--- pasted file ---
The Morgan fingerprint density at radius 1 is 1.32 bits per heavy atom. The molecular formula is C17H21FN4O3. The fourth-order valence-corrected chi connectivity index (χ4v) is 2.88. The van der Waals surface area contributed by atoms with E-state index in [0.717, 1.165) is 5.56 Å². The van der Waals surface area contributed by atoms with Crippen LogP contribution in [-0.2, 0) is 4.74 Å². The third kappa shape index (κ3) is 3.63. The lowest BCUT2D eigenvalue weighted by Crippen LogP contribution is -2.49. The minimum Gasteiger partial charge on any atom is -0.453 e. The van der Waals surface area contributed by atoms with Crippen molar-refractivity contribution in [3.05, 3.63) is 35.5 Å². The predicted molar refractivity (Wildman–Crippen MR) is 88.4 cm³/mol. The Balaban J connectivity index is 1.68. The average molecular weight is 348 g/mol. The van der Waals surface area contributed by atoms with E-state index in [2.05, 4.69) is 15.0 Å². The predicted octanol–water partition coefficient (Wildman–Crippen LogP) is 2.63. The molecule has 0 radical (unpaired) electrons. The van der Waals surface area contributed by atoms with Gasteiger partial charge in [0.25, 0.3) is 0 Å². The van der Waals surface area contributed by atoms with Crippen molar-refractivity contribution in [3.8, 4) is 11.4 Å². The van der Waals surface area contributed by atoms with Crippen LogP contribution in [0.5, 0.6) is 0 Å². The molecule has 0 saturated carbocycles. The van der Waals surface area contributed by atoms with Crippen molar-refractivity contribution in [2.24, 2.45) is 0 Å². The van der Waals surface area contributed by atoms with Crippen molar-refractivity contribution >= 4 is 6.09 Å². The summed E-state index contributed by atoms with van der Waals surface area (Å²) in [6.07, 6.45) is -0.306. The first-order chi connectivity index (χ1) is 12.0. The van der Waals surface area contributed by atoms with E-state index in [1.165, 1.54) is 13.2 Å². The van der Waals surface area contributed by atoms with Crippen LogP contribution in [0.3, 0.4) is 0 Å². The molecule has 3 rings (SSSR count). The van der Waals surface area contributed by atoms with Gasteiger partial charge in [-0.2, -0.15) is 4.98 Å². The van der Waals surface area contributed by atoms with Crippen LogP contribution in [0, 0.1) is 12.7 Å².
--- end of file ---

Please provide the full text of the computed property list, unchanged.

The Morgan fingerprint density at radius 1 is 1.32 bits per heavy atom. The molecular formula is C17H21FN4O3. The fourth-order valence-corrected chi connectivity index (χ4v) is 2.88. The van der Waals surface area contributed by atoms with E-state index in [0.717, 1.165) is 5.56 Å². The van der Waals surface area contributed by atoms with Crippen LogP contribution in [-0.2, 0) is 4.74 Å². The third kappa shape index (κ3) is 3.63. The lowest BCUT2D eigenvalue weighted by Crippen LogP contribution is -2.49. The minimum Gasteiger partial charge on any atom is -0.453 e. The van der Waals surface area contributed by atoms with Crippen molar-refractivity contribution in [3.05, 3.63) is 35.5 Å². The predicted molar refractivity (Wildman–Crippen MR) is 88.4 cm³/mol. The Balaban J connectivity index is 1.68. The average molecular weight is 348 g/mol. The van der Waals surface area contributed by atoms with E-state index in [2.05, 4.69) is 15.0 Å². The predicted octanol–water partition coefficient (Wildman–Crippen LogP) is 2.63. The molecule has 0 radical (unpaired) electrons. The van der Waals surface area contributed by atoms with Gasteiger partial charge in [0.25, 0.3) is 0 Å². The van der Waals surface area contributed by atoms with Crippen molar-refractivity contribution in [3.8, 4) is 11.4 Å². The van der Waals surface area contributed by atoms with Crippen LogP contribution in [0.5, 0.6) is 0 Å². The molecule has 0 saturated carbocycles. The van der Waals surface area contributed by atoms with Crippen molar-refractivity contribution in [2.24, 2.45) is 0 Å². The van der Waals surface area contributed by atoms with Crippen molar-refractivity contribution >= 4 is 6.09 Å². The summed E-state index contributed by atoms with van der Waals surface area (Å²) in [6.07, 6.45) is -0.306. The first-order chi connectivity index (χ1) is 12.0. The van der Waals surface area contributed by atoms with E-state index in [1.165, 1.54) is 13.2 Å². The van der Waals surface area contributed by atoms with Crippen LogP contribution in [0.3, 0.4) is 0 Å². The molecule has 3 rings (SSSR count). The van der Waals surface area contributed by atoms with Gasteiger partial charge in [-0.2, -0.15) is 4.98 Å². The van der Waals surface area contributed by atoms with Crippen LogP contribution in [0, 0.1) is 12.7 Å².